This Court must first determine if arbitration is required and if so, under what rules. Section 44-7-1 of the Uniform Arbitration Act states:

A written agreement to submit any existing controversy to arbitration or a provision in a written contract to submit

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to arbitration any controversy thereafter arising between the parties is valid, enforceable and irrevocable, save upon such grounds as exist at law or in equity for the revocation of any contract. . . .

N.M.Stat.Ann. § 44-7-1 (1978).

Section 44-7-2 of that act states:

An order for arbitration shall not be refused on the ground that the claim in issue lacks merit or bona fides or because any fault or grounds for the claim sought to be arbitrated have not been shown.

N.M.Stat.Ann. § 44-7-2(E).

The New Mexico Supreme Court has interpreted these provisions as requiring that, absent some language in an arbitration agreement which limits areas or matters to be arbitrated, the court decide only whether or not there is an agreement to arbitrate. If the court finds an agreement, it should order arbitration. K. L. House Construction Co. v. City of Albuquerque, 91 N.M. 492, 576 P.2d 752 (1978). In the instant case, this Court must make the question somewhat more specific and determine whether an agreement to arbitrate under particular rules exists.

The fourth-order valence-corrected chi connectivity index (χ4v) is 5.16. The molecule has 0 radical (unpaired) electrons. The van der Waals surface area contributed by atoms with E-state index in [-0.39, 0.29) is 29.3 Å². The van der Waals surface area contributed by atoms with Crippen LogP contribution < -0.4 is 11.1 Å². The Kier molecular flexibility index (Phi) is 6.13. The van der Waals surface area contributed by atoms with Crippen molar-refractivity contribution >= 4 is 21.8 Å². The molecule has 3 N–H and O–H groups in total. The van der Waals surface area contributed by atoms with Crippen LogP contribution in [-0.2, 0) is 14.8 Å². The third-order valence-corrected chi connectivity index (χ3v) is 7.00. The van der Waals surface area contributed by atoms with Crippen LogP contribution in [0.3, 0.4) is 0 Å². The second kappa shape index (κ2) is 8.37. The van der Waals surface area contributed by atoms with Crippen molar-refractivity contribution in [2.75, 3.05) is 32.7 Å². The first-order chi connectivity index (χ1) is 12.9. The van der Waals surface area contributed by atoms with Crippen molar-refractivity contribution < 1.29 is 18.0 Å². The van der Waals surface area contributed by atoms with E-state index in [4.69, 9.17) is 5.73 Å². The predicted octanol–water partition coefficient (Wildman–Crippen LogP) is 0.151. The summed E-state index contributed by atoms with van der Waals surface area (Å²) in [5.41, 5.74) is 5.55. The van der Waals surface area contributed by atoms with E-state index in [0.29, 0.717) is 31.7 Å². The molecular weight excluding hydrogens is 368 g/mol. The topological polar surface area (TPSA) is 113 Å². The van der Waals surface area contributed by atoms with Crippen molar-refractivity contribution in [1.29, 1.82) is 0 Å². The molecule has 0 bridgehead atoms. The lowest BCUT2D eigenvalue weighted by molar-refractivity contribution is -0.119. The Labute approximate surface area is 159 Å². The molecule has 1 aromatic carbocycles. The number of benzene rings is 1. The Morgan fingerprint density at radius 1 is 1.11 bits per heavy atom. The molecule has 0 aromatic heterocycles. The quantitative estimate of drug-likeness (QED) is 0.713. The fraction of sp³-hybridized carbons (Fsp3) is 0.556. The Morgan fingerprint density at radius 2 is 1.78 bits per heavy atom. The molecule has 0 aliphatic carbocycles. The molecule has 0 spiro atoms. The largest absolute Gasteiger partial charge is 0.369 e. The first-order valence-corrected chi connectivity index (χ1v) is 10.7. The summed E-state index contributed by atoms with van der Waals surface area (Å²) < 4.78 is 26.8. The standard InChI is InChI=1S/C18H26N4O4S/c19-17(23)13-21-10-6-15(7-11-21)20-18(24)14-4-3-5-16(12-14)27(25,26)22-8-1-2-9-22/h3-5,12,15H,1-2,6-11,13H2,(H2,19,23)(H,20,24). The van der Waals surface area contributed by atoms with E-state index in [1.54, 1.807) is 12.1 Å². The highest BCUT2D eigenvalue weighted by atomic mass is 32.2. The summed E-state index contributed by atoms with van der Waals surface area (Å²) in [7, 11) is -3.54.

Both parties agree that Section 6, Paragraph 3 of the subcontract between defendants and plaintiff incorporates by reference the general contract between defendants and the City insofar as those provisions do not conflict with the subcontract. The parties also agree that Paragraph 30 of the General Contract provides for arbitration in accordance with the Construction Industry Arbitration Rules of the American Arbitration Association (AAA). The parties are at issue over the effect of Section 6, Paragraph 29 of the subcontract, which states that any controversy between the parties shall be decided by arbitration at the end of the work. Defendants contend that these arbitration clauses are compatible and require arbitration pursuant to the AAA. Plaintiff argues that the clauses conflict and that since the General Contract does not apply, arbitration pursuant to the Uniform Arbitration Act as adopted in New Mexico is the appropriate procedure.